Making homemade cream cheese is so easy! You can use this plain cream cheese for bagels, baking, and savory recipes.
I love cream cheese; it has been the salvation of many of my favorite meals. Making homemade cream cheese came about because one year I decided to cook a dish every week that included one specific ingredient, and I chose cream cheese.
When I announced my intentions on Twitter, I got a reply back from Michael Ruhlman, a cook and author, who believes the world is a better place when we cook our own food and share it with the people we love. So I was inspired to look up how to make cream cheese at home.
Many fresh cheeses – that is, cheeses that don’t have to be aged – you can make at home. Often it is simply a matter of adding lemon juice to milk and letting it sit on the counter for 12 to 24 hours – voila, homemade ricotta!
Leave the curds to grow a little more, and you have farmer’s cheese. This type of cheese is wonderful for breakfast. Spread it some on some toast, and you have a really tasty start to your day.
You may ask, why would you make your own cream cheese? Basically, you don’t do it because it is more economical.
The real reason to make your own cream cheese is to enjoy crafting your own cheese. It’s so satisfying and isn’t hard. The final product you get is a wonderful homemade organic cream cheese that tastes rich and tangy.
When you make DIY cream cheese from scratch, you have total control over the ingredients. Plus you don’t have to be concerned with a cream cheese shortage.
You will be really amazed at how easy it is to make homemade cream cheese. This would be a fantastic project for kids, there is very little measuring.
Mesophilic culture is a mix of different bacteria and enzymes. I don’t know of any substitute for this for making homemade cream cheese.
You can use up to 2 gallons of half and half for this homemade cream cheese recipe. You do not need to increase the amount of the culture.
I have not made this recipe with heavy cream, whole milk, skim milk, or any other type of milk. I can’t speak to if that would work for those types of milk products.
For your adventure in making homemade cream cheese, you do need some supplies:
This recipe makes 8 to 10 ounces of cream cheese.
Once you have your delightful homemade cream cheese, you can package it into smaller containers.
Don’t forget your Everything Bagel Seasoning!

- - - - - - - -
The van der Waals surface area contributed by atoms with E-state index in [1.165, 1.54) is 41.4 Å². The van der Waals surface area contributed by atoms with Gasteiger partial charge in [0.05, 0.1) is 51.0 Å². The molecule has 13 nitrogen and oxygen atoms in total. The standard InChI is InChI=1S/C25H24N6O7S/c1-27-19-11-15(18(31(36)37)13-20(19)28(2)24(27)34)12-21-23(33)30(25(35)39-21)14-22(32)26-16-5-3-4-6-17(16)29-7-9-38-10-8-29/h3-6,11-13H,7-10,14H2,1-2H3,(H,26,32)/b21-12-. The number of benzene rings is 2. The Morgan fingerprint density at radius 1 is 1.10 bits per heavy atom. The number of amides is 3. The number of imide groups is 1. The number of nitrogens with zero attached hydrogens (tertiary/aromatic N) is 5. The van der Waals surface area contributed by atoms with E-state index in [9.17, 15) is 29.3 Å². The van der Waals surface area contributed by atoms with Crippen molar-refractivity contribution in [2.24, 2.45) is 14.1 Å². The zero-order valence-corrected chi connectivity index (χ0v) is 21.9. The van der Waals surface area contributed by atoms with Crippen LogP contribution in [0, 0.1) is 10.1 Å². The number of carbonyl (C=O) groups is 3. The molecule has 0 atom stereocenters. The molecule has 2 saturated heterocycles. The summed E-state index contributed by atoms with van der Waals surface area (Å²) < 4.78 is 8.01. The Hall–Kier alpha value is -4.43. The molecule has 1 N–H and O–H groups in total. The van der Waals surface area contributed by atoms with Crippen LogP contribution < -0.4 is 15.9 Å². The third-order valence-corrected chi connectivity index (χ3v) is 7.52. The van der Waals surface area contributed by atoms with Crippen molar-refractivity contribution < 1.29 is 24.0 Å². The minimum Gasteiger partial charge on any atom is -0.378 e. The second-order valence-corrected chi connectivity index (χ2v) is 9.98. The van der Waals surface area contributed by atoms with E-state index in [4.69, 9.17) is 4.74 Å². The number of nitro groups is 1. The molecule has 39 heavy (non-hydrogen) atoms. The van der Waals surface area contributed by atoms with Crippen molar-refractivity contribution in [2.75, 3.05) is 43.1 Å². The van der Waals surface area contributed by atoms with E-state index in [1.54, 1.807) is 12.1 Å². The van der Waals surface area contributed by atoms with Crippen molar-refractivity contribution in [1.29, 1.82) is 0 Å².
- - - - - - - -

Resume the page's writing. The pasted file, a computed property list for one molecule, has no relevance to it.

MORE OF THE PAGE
Store the cream cheese in an air-tight container in the fridge where it will be good for a few days.
Yes, you can. However, the texture will change dramatically, so you probably wouldn’t want to spread it on your morning bagel. Cream cheese from the freezer is best reserved for baking or any other use where its grainy texture won’t be noticeable, such as in casseroles.
You may ask, why would you make your own cream cheese? Basically, you don’t do it because it’s more economical. However, if you are into organic eating, organic cream cheese is pricy, so making your own cream cheese from scratch isn’t quite as expensive.
Cream cheese ingredients are very simple, and you only need two! The main ingredient in this cream cheese recipe is half-and-half, to which you add a culture.
Yes, you can, but keep in mind that skim milk is better suited to making hard cheeses such as parmesan and romano. When making cream cheese, skim milk will not give you that rich and creamy cheese taste you expect from cream cheese.
The culture used in this cream cheese recipe is mesophilic culture.
Mesophilic culture is a cheese culture best suited to work in moderate temperatures, i.e., half-and-half that is neither too hot nor too cold. It provides the proper bacterial organisms to turn half-and-half into wonderful homemade cream cheese.
Yes, you can, but it’s not recommended for a novice cheesemaker. There is some overlap between the bacteria in the mesophilic culture and the bacteria in yogurt and buttermilk. You can produce a variety of cream cheese recipes, but they won’t be the same as this one.
Your homemade cream cheese will be ok with temperatures of 65 to 75 degrees Fahrenheit.
Yes. Yes, you can. Here is why I don’t entirely recommend it for the novice. Actually, you can try to make it with the ambient bacteria in the air, it could turn out, but most likely it will fail. This is how it was originally discovered thousands of years ago. Over time our ancestors realized you could reproduce it by using whey as a starter and they would get more dependable results.
I personally think if you are trying this for the first time you should spring a couple of bucks for culture and get dependable results. I looked up the bacteria that are in both mesophilic culture and buttermilk. They are as follows.
Mesophillic culture may contain lactose, lactococcus lactis subsp. lactis, lactococcus lactis subsp. cremoris
Buttermilk may contain lactose, (LL) lactococcus lactis subsp. lactis, (LLC) lactococcus lactis subsp. cremoris, (LLD) lactococcus lactis subsp. biovar diacetylactis, (LMC) leuconostoc mesenteroides subsp. cremoris.
Yes, there is some overlap. As you can see they are not the same, so sure you will produce a type of cream cheese but isn’t the recipe that I am sharing.
Use homemade cream cheese in these recipes: